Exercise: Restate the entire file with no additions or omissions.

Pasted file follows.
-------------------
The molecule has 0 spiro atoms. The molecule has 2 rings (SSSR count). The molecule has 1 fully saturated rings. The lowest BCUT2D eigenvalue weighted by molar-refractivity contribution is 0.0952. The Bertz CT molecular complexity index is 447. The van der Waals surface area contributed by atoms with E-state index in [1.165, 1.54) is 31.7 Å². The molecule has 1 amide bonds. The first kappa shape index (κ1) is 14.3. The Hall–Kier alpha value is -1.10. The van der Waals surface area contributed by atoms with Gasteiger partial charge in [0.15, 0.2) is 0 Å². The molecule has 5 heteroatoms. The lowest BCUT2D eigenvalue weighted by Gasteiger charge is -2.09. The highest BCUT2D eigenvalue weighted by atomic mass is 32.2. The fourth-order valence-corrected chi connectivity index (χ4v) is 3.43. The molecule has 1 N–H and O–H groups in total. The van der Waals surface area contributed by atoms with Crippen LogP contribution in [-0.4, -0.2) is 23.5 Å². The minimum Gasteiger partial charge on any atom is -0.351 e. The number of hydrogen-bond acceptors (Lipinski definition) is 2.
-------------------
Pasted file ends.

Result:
The molecule has 0 spiro atoms. The molecule has 2 rings (SSSR count). The molecule has 1 fully saturated rings. The lowest BCUT2D eigenvalue weighted by molar-refractivity contribution is 0.0952. The Bertz CT molecular complexity index is 447. The van der Waals surface area contributed by atoms with E-state index in [1.165, 1.54) is 31.7 Å². The molecule has 1 amide bonds. The first kappa shape index (κ1) is 14.3. The Hall–Kier alpha value is -1.10. The van der Waals surface area contributed by atoms with Gasteiger partial charge in [0.15, 0.2) is 0 Å². The molecule has 5 heteroatoms. The lowest BCUT2D eigenvalue weighted by Gasteiger charge is -2.09. The highest BCUT2D eigenvalue weighted by atomic mass is 32.2. The fourth-order valence-corrected chi connectivity index (χ4v) is 3.43. The molecule has 1 N–H and O–H groups in total. The van der Waals surface area contributed by atoms with Crippen LogP contribution in [-0.4, -0.2) is 23.5 Å². The minimum Gasteiger partial charge on any atom is -0.351 e. The number of hydrogen-bond acceptors (Lipinski definition) is 2.